What is going on?
You’re having dinner with family and friends when all of a sudden you start slurring your words and can’t move part of your body. What is going on? It could be a number of things, but the biggest concern is that it might be a stroke. Why is this so alarming? What should be done to help you? How can you limit your chances of having a stroke?
A stroke (or CVA, Cerebrovascular Accident) is when blood carrying oxygen and nutrients to the brain is blocked by either a clot or rupture of a blood vessel. This causes the brain cells that are not receiving the oxygen and nutrients to start to die. Time is of the essence when it comes to getting treatment. The two types of strokes (ischemic-clot and hemorrhagic-bleeding) require very different courses of treatment and are diagnosed by a CT (Computed Tomography) scan or MRI (Magnetic Resonance Imaging).
In ischemic strokes, a clot blocks the blood flow, so the goal of the treatment is to remove the clot. This is accomplished in two ways. By dissolving the clot with a medicine called tPA (tissue plasminogen activator) and/or a mechanical thrombectomy (surgical intervention where doctors physically remove the clot). With tPA, there is a very distinct criteria that patient must meet in order to be eligible to receive the medicine. One large factor is that the medicine must be administered within 3 hours of the start of symptoms. Another significant consideration is the risk of bleeding that is associated with tPA. A mechanical thrombectomy can only be completed on patients who have had tPA without any change in condition and must be done within 6 hours of the onset of symptoms. Sometimes, the symptoms disappear after a little while without any medical intervention. This is called a TIA (Transient Ischemic Attack or “mini stroke”) and should be taken very serious. It is a warning sign that a person is at an increased risk for having a full stroke. It is important to be evaluated at a hospital if this occurs.
In the case of hemorrhagic strokes, they are caused by usually by a weakening in the blood vessel (aneurysm or arteriovenous malformation–AVM) and high blood pressure. When the vessel ruptures, the blood that normally flows through the vessel is now pooling inside the skull. This causes the same effect of the lack of oxygen and nutrients to brain cells further down the vessel from the rupture. For treatment, it is usually preventative if an aneurysm or AVM is found prior to it rupturing. This is done through surgery in which a catheter is inserted in a major artery in an arm or leg, guided to the aneurysm or AVM, and a special coil (or similar device) is put in place to fill the space. The patient is also usually on medication to help control blood pressure. In the event of a rupture, surgery is often required to repair the AVM or place a clip on the aneurysm.
In either type of stroke, it is essential to get the symptomatic person to the hospital for treatment as quickly as possible due to the longer the wait, the more likely chance that the symptoms will be irreversible and the possibility of death increases.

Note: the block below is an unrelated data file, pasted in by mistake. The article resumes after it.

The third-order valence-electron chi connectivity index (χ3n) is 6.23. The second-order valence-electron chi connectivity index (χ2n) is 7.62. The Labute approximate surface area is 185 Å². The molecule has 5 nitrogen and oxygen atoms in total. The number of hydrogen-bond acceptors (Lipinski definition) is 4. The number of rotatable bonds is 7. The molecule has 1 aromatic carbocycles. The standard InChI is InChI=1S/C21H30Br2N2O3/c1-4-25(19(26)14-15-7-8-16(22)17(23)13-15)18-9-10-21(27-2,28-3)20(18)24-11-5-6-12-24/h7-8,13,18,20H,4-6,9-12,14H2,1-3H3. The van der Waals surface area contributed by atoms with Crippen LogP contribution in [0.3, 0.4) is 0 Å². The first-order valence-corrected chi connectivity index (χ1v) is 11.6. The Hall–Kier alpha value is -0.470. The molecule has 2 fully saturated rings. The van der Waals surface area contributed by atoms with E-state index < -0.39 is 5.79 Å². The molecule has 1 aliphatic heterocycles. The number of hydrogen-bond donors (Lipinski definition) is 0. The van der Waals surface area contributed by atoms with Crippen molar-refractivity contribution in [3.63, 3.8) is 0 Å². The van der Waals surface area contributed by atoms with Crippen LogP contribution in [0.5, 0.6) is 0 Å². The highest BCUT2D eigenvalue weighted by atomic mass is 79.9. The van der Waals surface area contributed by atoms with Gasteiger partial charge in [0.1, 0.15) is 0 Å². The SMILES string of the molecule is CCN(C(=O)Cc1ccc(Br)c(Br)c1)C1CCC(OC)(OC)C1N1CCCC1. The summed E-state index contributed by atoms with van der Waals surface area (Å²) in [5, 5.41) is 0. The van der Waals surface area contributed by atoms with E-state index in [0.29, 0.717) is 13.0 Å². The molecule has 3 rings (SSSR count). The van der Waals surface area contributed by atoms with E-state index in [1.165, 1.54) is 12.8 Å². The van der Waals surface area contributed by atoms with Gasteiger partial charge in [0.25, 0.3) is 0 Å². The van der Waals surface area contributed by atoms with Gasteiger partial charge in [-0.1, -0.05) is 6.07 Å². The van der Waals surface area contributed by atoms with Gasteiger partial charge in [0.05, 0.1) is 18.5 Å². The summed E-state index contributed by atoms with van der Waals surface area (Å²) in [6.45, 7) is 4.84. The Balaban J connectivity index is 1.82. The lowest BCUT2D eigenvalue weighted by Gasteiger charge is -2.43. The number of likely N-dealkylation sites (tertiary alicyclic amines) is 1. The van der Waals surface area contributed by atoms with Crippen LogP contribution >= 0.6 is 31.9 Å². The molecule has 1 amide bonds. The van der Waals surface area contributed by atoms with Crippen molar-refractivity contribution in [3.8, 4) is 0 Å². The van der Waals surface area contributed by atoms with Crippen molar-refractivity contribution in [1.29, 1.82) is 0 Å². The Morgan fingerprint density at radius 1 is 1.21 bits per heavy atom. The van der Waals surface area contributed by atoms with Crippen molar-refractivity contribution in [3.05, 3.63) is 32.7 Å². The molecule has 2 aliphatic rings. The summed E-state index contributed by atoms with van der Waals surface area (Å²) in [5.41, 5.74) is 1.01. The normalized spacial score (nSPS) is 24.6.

The brain is incredibly complex and controls most bodily functions, so when it is injured by lack of blood flow to certain areas, it can present in various ways. Therefore, it is important to understand all the possible symptoms that could occur. The brain is split into two halves with each controlling the opposite side of the body; for instance, the right side of the brain controls the left side of the body and vice versa. So, this means if a person is having a stroke that affects the right side of the brain, they will most likely have these symptoms: paralysis on the left side of the body, vision problems, quick/inquisitive behavior, and memory loss. Whereas, if the stroke is affecting the left side of the brain, the symptoms will probably be: paralysis on the right side of the body, speech/language problems, slow/cautious behavior, and memory loss. A stroke can occur in the brain stem (which is the central part of the brain that controls basic bodily functions that we do not even have to think about, such as our heart rate or breathing rate). This type of stroke can affect both sides of the brain, therefore, the person can exhibit symptoms of both left and right sided strokes combined. For a quick and easy way to identify if someone might be having a stroke, please refer to Fast Facts.
There are multiple risk factors for potentially having a stroke, some of which cannot be changed, such as age, heredity, race, gender, and having a prior CVA, TIA, or heart attack. Other risk factors you have some control over, such as managing the following: high blood pressure, diabetes, high cholesterol, atrial fibrillation (AFib), carotid/peripheral artery disease, and sickle cell disease. Some risk factors you can control are alcohol abuse and drug abuse, but the three key items you have complete control over are cigarette smoking, poor diet, and inactivity. It is vital to reduce your chance at having a stroke to not smoke, eat a healthy diet, and be physically active. As with any lifestyle changes that can impact your health, consult with a physician prior to making them.
Strokes can happen all of a sudden and with the proper intervention provided in a timely manner can make the difference between lifelong devastating consequences and, in some cases, a full recovery. For more information about strokes, please visit the American Stroke Association website at www.strokeassociation.org